1. One of the more surprising aspects of the protests in Ferguson, Mo., following Michael Brown’s shooting on Aug. 9 is the cheerful presence of the “Peace Train.”
The train is an actual tiny working model train, of the kind you might find at a small amusement park, except this one blasts protest songs and serves as a poignant symbol of resistance.
2. The train first showed up on Aug. 14, the same night spirits were briefly lifted by the arrival of Missouri Highway Patrol Capt. Ron Johnson. “The mood in the street was jubilant,” Washington Post reporter Wesley Lowery told BuzzFeed.
“It was a big party. There were people dancing and singing. There was a guy on a horse. And then there was this peace train.”
3. BuzzFeed’s Adam Serwer spoke to the “conductors” and reports that they’re Ferguson residents and own an amusement company. They said they brought the train down from Atlantic City.
4. Alex Bolton from The Hill reported the train played “Inner City Blues” by Marvin Gaye.
5. The song includes the lyrics, “It makes me wanna holler / And throw up both my hands … Crime is increasing / Trigger-happy policing.”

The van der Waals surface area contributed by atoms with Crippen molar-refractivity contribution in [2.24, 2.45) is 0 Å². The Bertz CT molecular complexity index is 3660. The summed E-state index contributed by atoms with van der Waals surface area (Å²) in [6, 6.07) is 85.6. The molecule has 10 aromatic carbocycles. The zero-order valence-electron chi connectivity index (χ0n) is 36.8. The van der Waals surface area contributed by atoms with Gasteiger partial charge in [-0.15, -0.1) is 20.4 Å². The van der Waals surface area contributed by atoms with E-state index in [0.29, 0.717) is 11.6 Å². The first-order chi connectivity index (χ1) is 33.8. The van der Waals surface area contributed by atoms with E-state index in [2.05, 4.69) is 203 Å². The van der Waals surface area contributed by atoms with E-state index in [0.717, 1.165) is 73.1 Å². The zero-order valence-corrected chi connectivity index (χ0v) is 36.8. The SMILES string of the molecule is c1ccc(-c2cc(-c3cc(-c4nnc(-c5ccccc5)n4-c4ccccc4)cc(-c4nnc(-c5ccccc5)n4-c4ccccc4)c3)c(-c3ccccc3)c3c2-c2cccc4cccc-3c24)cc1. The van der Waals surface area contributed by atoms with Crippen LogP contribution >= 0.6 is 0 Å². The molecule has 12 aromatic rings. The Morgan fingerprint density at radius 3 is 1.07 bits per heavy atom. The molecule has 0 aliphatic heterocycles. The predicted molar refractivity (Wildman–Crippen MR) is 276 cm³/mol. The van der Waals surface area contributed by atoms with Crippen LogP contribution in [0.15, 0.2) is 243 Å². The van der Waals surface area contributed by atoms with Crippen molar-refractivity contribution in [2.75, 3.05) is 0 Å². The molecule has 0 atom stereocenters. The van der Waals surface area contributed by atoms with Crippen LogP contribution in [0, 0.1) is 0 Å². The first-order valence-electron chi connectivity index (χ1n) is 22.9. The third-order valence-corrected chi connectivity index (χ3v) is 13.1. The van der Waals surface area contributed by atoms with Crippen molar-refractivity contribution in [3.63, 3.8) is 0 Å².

6. The song’s lyrics and themes echo the common Ferguson protest chant, “Hands up, don’t shoot!”
7. Rapper Talib Kweli got footage of the train playing Marvin Gaye’s “What’s Going On,” a protest anthem with the lyrics, “Picket lines and picket signs / Don’t punish me with brutality.”
8. Yamiche Alcindor, who’s been reporting from Ferguson for USA Today, captured a Vine of officers asking the train to vacate the protest at one point.
Alcindor told BuzzFeed, “The train was going down the street … and the police stopped the train, walked up to the people, whispered in their ears, and then after that the train left, so it’s pretty clear that the train was told, ‘You need to go’ because people were … getting really excited … and running after the train, but I guess the police thought it was a distraction.”
9. Matt Pearce of the Los Angeles Times told BuzzFeed, “It was just so bizarre. You’d have people wondering if and when police might hurl tear gas into the crowd, or when things might get out of control, and then you’d just hear this *noise* coming…”
“In a hard week, it was a reliable source of joy out there.”